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Project Management

Cash Flow Projection: Why it's Important for Your Firm

Steven Burns, FAIA, shares his advice on why cash flow projection is important for your firm along with tips that makes managing cash flow easier.

Before we talk about cash flow projection, let’s start with a definition of cash flow. Many people mistake this for simply the cash flowing into the business. In actuality, cash flow is the net amount of cash that is being transferred in and out of the business every month. It is subtly different than profit in that cash flow actually measures the business's ability to generate cash.  

While it’s important to understand your firm's profit margin as it indicates if the business model is sustainable, cash flow is vital for day-to-day operations and ensuring your firm can meet its short-term liabilities, pay employees, cover all operating expenses and invest in its infrastructure. For small businesses (and startups), cash flow is actually more important than profitability since these small businesses often operate with tight budgets but need sufficient cash to stay afloat. 

I frequently discuss methods to increase profitability. We talk about all the great things you and your firm can achieve by incrementally increasing profits. However, cash flow is the actual supply of oxygen into your firm that enables it to breathe. If you don’t have oxygen, you (your firm), will not survive. Many businesses are able to survive during unprofitable periods. Profit isn’t an existential metric. However, no business can survive without adequate cash flow. 

You might have an incredibly brilliant business. Your profitability could be “off-the-charts”. Your growth could be unprecedented. But when you have a problem with cash flow, you have a problem “feeding the beast.” That makes all the high-fives you celebrate around profit and growth irrelevant. When you have a problem with cash flow, your firm will be in severe pain; you will have sleepless nights; your business will be on its deathbed. 

What is Cash Flow Projection? 

Now what do I mean when I say cash flow projections? Cash flow projection put simply is the breakdown of the money you’re anticipating will come in and out of your firm. Types of cash flow you’re projecting can include what you calculate for income and other expenses. This gives you a clear idea on how much cash you'll have left over a certain amount of time.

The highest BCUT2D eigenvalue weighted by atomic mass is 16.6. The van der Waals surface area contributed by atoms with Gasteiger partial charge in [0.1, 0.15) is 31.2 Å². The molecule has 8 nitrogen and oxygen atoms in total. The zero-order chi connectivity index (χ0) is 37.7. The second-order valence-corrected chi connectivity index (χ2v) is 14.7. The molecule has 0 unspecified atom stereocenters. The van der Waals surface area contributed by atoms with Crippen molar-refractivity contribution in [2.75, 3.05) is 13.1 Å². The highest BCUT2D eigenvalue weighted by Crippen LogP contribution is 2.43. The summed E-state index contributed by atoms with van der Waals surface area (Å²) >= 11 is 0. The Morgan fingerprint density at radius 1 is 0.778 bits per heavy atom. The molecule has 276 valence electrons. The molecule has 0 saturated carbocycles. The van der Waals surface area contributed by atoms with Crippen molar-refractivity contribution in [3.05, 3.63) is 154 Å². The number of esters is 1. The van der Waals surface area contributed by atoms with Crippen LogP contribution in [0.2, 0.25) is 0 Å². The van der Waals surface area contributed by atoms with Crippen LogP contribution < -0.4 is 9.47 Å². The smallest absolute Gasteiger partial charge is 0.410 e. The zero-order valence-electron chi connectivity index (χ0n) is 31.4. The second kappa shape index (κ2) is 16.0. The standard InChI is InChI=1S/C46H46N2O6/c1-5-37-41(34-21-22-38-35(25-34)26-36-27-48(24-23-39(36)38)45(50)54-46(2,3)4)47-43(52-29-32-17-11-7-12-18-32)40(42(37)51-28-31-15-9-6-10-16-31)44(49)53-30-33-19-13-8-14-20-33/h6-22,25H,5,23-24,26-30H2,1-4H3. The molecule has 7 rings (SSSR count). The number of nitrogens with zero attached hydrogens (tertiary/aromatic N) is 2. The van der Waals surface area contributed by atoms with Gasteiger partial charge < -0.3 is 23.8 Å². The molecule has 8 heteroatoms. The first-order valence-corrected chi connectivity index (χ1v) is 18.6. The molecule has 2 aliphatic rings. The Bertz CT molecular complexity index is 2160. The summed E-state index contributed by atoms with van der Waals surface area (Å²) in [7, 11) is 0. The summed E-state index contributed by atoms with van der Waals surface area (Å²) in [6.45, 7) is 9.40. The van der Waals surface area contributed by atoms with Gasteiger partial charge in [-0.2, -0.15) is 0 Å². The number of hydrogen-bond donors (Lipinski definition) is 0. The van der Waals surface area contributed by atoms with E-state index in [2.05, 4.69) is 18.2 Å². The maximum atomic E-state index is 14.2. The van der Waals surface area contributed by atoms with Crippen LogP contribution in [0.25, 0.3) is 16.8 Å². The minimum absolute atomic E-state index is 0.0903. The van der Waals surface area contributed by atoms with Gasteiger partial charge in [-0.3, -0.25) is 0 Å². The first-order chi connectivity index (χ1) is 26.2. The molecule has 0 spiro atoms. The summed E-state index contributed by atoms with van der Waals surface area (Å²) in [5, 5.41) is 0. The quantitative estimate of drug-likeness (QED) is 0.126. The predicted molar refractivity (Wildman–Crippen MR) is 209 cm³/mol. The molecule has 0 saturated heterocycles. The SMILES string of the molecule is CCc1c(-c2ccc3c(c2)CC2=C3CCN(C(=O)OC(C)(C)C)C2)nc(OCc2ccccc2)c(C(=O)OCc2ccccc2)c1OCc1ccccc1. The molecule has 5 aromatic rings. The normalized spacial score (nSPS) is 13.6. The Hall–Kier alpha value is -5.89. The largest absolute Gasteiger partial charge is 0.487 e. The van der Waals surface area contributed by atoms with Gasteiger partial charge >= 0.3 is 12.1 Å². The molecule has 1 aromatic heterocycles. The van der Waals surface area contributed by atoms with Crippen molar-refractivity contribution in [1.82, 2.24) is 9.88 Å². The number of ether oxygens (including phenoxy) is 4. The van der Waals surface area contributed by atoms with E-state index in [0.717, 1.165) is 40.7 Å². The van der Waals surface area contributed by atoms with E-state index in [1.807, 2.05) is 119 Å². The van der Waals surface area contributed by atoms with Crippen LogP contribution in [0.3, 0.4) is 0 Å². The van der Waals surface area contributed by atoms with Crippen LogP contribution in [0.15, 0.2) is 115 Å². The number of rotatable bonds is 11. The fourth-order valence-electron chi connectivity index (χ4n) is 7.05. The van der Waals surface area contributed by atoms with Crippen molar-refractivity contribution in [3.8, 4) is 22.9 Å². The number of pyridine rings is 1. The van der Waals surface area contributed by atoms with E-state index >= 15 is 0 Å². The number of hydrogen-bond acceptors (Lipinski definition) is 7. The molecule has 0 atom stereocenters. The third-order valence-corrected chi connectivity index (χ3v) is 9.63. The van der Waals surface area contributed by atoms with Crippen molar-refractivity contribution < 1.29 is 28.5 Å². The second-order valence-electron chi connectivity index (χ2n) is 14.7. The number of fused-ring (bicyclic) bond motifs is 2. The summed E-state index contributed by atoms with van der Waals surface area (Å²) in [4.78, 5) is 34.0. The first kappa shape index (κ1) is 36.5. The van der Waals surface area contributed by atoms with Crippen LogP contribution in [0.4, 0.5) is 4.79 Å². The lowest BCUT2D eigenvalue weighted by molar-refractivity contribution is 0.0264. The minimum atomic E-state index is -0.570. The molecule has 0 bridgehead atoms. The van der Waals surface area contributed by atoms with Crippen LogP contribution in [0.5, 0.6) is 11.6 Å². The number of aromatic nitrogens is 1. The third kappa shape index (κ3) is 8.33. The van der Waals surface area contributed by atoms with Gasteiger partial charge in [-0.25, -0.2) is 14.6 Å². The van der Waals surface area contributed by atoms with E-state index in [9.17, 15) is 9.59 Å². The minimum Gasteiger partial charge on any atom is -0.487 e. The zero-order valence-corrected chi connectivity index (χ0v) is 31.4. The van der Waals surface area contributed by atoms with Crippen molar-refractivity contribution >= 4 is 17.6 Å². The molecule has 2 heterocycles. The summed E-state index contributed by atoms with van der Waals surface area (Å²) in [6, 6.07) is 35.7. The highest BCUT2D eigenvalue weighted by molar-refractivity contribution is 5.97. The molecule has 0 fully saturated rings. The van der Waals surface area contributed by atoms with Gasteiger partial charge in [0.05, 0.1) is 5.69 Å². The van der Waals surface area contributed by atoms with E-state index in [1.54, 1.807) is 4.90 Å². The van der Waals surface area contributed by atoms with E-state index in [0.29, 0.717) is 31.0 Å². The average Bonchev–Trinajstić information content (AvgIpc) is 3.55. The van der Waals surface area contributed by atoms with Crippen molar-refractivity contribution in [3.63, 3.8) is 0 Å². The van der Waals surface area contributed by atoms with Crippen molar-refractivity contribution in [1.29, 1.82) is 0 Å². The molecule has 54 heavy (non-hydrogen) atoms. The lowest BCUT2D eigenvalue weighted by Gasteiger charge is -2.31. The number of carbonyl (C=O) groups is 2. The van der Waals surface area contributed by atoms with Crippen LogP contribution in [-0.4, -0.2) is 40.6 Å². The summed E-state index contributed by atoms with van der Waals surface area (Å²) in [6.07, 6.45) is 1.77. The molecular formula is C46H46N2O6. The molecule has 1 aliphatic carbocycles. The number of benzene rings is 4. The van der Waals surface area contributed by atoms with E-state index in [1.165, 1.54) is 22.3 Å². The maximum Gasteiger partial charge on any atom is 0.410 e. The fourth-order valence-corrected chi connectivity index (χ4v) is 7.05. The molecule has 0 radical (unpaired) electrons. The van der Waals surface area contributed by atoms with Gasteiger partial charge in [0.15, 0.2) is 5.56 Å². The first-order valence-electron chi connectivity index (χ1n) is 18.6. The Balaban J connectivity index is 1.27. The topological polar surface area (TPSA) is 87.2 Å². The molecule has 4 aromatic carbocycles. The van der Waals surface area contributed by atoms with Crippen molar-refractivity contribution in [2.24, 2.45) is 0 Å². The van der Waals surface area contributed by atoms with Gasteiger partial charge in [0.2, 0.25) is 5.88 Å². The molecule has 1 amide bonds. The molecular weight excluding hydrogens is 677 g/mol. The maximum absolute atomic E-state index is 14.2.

5 Benefits of Cash Flow Projections 

Regardless of size, most A/E firms do a reasonable job planning and managing their projects. Very often, this level of care is required by the client but is natural for the firm to do since it directly relates to their education, profession, and passion. However, since the owners of most small to mid-sized A/E firms are not trained in business, managing the operations of the firm is not prioritized. It doesn’t come naturally. 

 The Importance of Cash Flow Projections


Cash flow projections are crucial for any business, including A/E firms, for the following reasons:  

  1. Maintain Solvency: Cash flow projections help to ensure that your firm will always have enough cash to meet its immediate and short-term obligations. This is crucial for solvency, as your firm can go bankrupt if it's unable to pay its bills even if it's profitable on paper. 
  2. Strategic Planning: Cash flow projections provide your firm with the ability to plan for the future, be it scaling operations or investing in new technologies. These projections will help your firm avoid any unforeseen financial challenges. 
  3. Resource Management: Cash flow projections also help with resource management. For example, you might need to hire additional staff for an existing or upcoming project. These projections will determine if the firm has enough funds to pay the new employees. 
  4. Budgeting: Cash flow projections are an integral part of budgeting. They help to forecast income and expenditure, enabling your firm to plan and control your finances effectively. 
  5. Identify Potential Problems: Cash flow projections will help to identify potential financial issues before they become a problem. For instance, if the projections show a negative cash flow in the future, your firm can take steps to mitigate this, such as reducing costs or seeking additional funding. 

Technology to Manage Your Cash Flow 

In order to take the pain out of performing necessary business functions, your firm needs to invest in the right technology that not only simplifies and automates things but provides you with the business intelligence to make smart decisions when they are needed. Most A/E firms invest in technology to help with the design and production of the deliverables (think CAD/BIM) but don’t have the right technology to help manage the business.